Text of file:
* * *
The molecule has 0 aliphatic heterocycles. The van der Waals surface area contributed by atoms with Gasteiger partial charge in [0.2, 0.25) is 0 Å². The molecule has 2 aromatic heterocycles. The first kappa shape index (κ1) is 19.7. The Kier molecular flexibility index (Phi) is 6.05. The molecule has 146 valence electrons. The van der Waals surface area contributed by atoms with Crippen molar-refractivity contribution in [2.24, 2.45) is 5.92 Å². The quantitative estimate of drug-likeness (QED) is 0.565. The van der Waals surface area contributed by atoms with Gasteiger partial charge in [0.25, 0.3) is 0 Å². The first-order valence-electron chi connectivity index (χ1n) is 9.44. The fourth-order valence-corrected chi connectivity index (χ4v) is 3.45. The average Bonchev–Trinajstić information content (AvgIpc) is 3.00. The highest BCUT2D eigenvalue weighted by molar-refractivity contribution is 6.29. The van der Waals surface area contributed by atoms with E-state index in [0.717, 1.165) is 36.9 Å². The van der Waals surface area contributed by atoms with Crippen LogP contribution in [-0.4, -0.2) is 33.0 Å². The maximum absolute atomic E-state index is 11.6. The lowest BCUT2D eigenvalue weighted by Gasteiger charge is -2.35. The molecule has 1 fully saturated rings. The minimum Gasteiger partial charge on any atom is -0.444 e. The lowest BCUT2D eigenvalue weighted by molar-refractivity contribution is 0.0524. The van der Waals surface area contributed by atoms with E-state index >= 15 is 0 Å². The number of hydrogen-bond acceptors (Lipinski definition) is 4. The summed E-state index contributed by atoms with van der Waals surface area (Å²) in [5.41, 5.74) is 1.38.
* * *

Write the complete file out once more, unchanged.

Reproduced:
The molecule has 0 aliphatic heterocycles. The van der Waals surface area contributed by atoms with Gasteiger partial charge in [0.2, 0.25) is 0 Å². The molecule has 2 aromatic heterocycles. The first kappa shape index (κ1) is 19.7. The Kier molecular flexibility index (Phi) is 6.05. The molecule has 146 valence electrons. The van der Waals surface area contributed by atoms with Crippen molar-refractivity contribution in [2.24, 2.45) is 5.92 Å². The quantitative estimate of drug-likeness (QED) is 0.565. The van der Waals surface area contributed by atoms with Gasteiger partial charge in [0.25, 0.3) is 0 Å². The first-order valence-electron chi connectivity index (χ1n) is 9.44. The fourth-order valence-corrected chi connectivity index (χ4v) is 3.45. The average Bonchev–Trinajstić information content (AvgIpc) is 3.00. The highest BCUT2D eigenvalue weighted by molar-refractivity contribution is 6.29. The van der Waals surface area contributed by atoms with E-state index in [0.717, 1.165) is 36.9 Å². The van der Waals surface area contributed by atoms with Crippen LogP contribution in [-0.4, -0.2) is 33.0 Å². The maximum absolute atomic E-state index is 11.6. The lowest BCUT2D eigenvalue weighted by Gasteiger charge is -2.35. The molecule has 1 fully saturated rings. The minimum Gasteiger partial charge on any atom is -0.444 e. The lowest BCUT2D eigenvalue weighted by molar-refractivity contribution is 0.0524. The van der Waals surface area contributed by atoms with E-state index >= 15 is 0 Å². The number of hydrogen-bond acceptors (Lipinski definition) is 4. The summed E-state index contributed by atoms with van der Waals surface area (Å²) in [5.41, 5.74) is 1.38.